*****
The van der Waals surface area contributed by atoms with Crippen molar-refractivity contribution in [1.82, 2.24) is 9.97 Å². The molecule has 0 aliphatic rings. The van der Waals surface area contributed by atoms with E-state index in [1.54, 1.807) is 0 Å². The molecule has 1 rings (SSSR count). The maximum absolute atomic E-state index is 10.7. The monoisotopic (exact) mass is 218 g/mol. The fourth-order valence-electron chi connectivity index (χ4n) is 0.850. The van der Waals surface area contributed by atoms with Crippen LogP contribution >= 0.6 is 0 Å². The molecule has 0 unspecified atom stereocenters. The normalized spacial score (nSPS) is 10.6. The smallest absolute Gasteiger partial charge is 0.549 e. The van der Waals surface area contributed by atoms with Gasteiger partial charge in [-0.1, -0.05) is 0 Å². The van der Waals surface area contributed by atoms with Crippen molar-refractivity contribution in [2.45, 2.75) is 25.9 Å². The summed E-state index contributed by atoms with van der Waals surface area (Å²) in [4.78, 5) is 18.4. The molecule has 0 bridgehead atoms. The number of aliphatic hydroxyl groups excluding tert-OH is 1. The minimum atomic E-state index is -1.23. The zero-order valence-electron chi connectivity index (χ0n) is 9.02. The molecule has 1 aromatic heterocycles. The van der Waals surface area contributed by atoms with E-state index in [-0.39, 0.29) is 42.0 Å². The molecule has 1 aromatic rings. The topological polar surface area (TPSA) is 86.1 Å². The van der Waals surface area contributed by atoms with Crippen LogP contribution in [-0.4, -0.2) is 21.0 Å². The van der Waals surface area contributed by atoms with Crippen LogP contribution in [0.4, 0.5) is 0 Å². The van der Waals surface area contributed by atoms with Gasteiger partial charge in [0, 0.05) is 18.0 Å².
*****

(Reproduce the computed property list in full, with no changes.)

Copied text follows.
The van der Waals surface area contributed by atoms with Crippen molar-refractivity contribution in [1.82, 2.24) is 9.97 Å². The molecule has 0 aliphatic rings. The van der Waals surface area contributed by atoms with E-state index in [1.54, 1.807) is 0 Å². The molecule has 1 rings (SSSR count). The maximum absolute atomic E-state index is 10.7. The monoisotopic (exact) mass is 218 g/mol. The fourth-order valence-electron chi connectivity index (χ4n) is 0.850. The van der Waals surface area contributed by atoms with Crippen LogP contribution >= 0.6 is 0 Å². The molecule has 0 unspecified atom stereocenters. The normalized spacial score (nSPS) is 10.6. The smallest absolute Gasteiger partial charge is 0.549 e. The van der Waals surface area contributed by atoms with Gasteiger partial charge in [-0.1, -0.05) is 0 Å². The van der Waals surface area contributed by atoms with Crippen molar-refractivity contribution in [2.45, 2.75) is 25.9 Å². The summed E-state index contributed by atoms with van der Waals surface area (Å²) in [4.78, 5) is 18.4. The molecule has 0 bridgehead atoms. The number of aliphatic hydroxyl groups excluding tert-OH is 1. The minimum atomic E-state index is -1.23. The zero-order valence-electron chi connectivity index (χ0n) is 9.02. The molecule has 1 aromatic heterocycles. The van der Waals surface area contributed by atoms with E-state index in [-0.39, 0.29) is 42.0 Å². The molecule has 1 aromatic rings. The topological polar surface area (TPSA) is 86.1 Å². The van der Waals surface area contributed by atoms with Crippen LogP contribution in [-0.4, -0.2) is 21.0 Å². The van der Waals surface area contributed by atoms with Crippen LogP contribution in [0.4, 0.5) is 0 Å². The van der Waals surface area contributed by atoms with Gasteiger partial charge in [0, 0.05) is 18.0 Å².